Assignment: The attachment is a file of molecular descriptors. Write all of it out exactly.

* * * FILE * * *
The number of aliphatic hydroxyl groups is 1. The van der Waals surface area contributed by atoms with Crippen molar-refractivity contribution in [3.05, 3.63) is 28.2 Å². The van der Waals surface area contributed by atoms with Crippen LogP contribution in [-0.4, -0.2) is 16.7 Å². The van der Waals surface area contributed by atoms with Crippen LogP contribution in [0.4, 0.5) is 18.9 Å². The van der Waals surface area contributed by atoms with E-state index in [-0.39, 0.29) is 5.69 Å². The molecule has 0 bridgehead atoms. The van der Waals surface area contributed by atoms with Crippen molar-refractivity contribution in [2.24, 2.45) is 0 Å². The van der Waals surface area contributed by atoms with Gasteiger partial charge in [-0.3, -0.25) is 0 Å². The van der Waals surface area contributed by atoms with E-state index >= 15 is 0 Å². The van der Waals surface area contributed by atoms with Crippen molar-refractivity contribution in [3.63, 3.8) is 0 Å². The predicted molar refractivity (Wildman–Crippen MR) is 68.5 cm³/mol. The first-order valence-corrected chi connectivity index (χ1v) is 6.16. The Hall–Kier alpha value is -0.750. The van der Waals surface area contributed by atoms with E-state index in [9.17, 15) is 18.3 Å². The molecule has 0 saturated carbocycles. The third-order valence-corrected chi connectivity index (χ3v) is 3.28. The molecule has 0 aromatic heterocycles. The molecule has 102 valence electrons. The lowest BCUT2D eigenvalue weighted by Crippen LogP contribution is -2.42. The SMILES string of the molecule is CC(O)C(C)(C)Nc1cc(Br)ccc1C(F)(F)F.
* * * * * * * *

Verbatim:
The number of aliphatic hydroxyl groups is 1. The van der Waals surface area contributed by atoms with Crippen molar-refractivity contribution in [3.05, 3.63) is 28.2 Å². The van der Waals surface area contributed by atoms with Crippen LogP contribution in [-0.4, -0.2) is 16.7 Å². The van der Waals surface area contributed by atoms with Crippen LogP contribution in [0.4, 0.5) is 18.9 Å². The van der Waals surface area contributed by atoms with E-state index in [-0.39, 0.29) is 5.69 Å². The molecule has 0 bridgehead atoms. The van der Waals surface area contributed by atoms with Crippen molar-refractivity contribution in [2.24, 2.45) is 0 Å². The van der Waals surface area contributed by atoms with Gasteiger partial charge in [-0.3, -0.25) is 0 Å². The van der Waals surface area contributed by atoms with E-state index >= 15 is 0 Å². The van der Waals surface area contributed by atoms with Crippen molar-refractivity contribution in [3.63, 3.8) is 0 Å². The predicted molar refractivity (Wildman–Crippen MR) is 68.5 cm³/mol. The first-order valence-corrected chi connectivity index (χ1v) is 6.16. The Hall–Kier alpha value is -0.750. The van der Waals surface area contributed by atoms with E-state index in [9.17, 15) is 18.3 Å². The molecule has 0 saturated carbocycles. The third-order valence-corrected chi connectivity index (χ3v) is 3.28. The molecule has 0 aromatic heterocycles. The molecule has 102 valence electrons. The lowest BCUT2D eigenvalue weighted by Crippen LogP contribution is -2.42. The SMILES string of the molecule is CC(O)C(C)(C)Nc1cc(Br)ccc1C(F)(F)F.